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    Stand structure and downed woody fuel mass were measured in four replicate units for each of three treatments (unlogged control, commercial harvest, and fuel reduction harvest) following the 1996 Summit Wildfire in northeastern Oregon. Commercial and fuel-reduction harvest resulted in a significant decrease in tree density and tree basal areas. The total downed woody fuel mass significantly increased as compared to the unlogged controls. Model projections of the fuel bed using the Forest Vegetation Simulator indicated the significant difference in downed fuel loading between the unlogged and logged units would remain for approximately 15 years. However, as stand collapse became progressively greater in year 25 and 50, the unlogged units downed woody fuel mass became two to three times higher than the logged units.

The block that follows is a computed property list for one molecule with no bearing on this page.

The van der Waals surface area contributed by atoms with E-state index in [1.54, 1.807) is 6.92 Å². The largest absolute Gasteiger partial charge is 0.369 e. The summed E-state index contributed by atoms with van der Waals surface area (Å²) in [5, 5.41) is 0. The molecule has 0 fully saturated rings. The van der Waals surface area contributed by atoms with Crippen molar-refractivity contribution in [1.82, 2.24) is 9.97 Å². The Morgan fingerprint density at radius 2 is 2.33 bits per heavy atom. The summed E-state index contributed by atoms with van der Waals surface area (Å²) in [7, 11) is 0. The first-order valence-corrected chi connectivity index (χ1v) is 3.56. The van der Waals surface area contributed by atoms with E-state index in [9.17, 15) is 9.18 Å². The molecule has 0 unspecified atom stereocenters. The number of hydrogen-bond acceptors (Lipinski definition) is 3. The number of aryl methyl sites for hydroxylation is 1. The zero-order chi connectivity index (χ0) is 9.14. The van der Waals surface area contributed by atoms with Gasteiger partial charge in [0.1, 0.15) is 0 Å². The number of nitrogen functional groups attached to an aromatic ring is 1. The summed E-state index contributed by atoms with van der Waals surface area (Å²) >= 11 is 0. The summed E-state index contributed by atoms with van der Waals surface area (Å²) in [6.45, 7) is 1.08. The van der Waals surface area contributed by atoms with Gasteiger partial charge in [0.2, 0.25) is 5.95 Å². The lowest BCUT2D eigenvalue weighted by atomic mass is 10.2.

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    McIver, J.D.; Ottmar, R. 2006. Fuel mass and stand structure after post-fire logging of a severely burned ponderosa pine forest in northeastern Oregon. Forest Ecology and Management. 238(1-3): 268-279


    Salvage logging, re-burn hypothesis, restoration

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